How to celebrate? This time last year we couldn’t get together with friends and family because of Covid. This year, so many fellow Canadians are struggling with climate change crisis. In this post we want to ask, what, if anything, makes this still a wonderful life?
Yesterday on my walk along the beach in the Pacific North West coastal climate, I witnessed a hummingbird preening itself, Bufflehead ducks languishing in the water and a Blue Heron gliding over the trees as other birds chirped happily in the trees. The rain has stopped, for the meantime, and the birds and ducks are taking a break in the dry weather.
Speaking in the voice of the co-writer, I am happily walking through our first prairie snow, crossing paths with deer. Yesterday, I hung a suet ball from the fir tree and filled the bird feeder; this morning endless chickadees visited the feeding station. It’s balmy here– only minus 1 or 2 degrees celsius for the next few days to walk us softly into winter.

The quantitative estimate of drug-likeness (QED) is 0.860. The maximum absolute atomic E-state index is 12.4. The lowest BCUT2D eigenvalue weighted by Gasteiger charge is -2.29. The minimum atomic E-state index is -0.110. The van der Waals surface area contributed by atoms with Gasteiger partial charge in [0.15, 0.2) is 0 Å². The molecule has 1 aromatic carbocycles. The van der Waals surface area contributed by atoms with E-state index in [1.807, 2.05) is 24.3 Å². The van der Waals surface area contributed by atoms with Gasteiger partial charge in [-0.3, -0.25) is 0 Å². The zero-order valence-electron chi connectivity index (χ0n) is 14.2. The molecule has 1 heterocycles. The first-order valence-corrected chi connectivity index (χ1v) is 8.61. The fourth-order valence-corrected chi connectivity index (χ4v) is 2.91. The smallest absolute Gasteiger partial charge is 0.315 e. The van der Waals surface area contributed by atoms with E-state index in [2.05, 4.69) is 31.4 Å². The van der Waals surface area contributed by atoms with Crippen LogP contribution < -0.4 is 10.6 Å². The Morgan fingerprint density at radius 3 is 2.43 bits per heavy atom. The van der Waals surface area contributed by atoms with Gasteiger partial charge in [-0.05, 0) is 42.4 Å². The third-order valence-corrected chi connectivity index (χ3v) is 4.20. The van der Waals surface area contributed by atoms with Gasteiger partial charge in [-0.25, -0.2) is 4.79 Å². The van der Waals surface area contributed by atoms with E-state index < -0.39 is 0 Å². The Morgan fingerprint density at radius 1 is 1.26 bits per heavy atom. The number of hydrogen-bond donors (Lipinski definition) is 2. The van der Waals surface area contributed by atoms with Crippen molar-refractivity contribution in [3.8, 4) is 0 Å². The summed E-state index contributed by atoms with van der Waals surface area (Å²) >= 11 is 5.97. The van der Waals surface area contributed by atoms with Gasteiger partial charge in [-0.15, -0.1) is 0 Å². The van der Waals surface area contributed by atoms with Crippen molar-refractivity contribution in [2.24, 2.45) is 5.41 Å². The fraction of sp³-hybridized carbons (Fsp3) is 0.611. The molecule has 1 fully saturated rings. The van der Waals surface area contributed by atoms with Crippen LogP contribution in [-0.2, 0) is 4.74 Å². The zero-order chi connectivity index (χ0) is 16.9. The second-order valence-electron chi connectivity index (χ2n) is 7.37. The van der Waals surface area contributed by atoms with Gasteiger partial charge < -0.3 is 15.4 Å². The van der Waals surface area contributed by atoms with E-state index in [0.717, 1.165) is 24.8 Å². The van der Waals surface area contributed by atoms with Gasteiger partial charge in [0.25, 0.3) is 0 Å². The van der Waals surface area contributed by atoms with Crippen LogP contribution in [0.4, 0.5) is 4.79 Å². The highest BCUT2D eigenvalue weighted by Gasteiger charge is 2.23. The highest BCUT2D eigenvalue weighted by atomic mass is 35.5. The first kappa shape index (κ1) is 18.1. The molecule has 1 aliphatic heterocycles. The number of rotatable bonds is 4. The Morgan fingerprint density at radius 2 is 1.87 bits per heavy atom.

There’s much to be grateful for and many life forms to enjoy and protect. None of us can pretend we are safe in the world but maybe this should embolden us to do whatever we can to hold on to wonders that are still evident and around us, if only we look.
Issues of social justice continue to be of concern. Planetary safety is far from guaranteed. Individual lives are challenged on so many levels, yet we still need to find a way to value, and even celebrate life, human and non-human.
A real question is whether we try to enjoy and save what we have, or whether we give into the deep despair and dismay. How do we balance these two attitudes in our minds, spirit and emotions as we move through a season of winter and, yes, into a ‘new’ year?
Sherry Turkle’s new memoir raises some of these questions: what we owe to others; how kindness can be misunderstood; how we may not think about what we’ve been given or what we owe. Because it raises questions, we think it’s worth a look.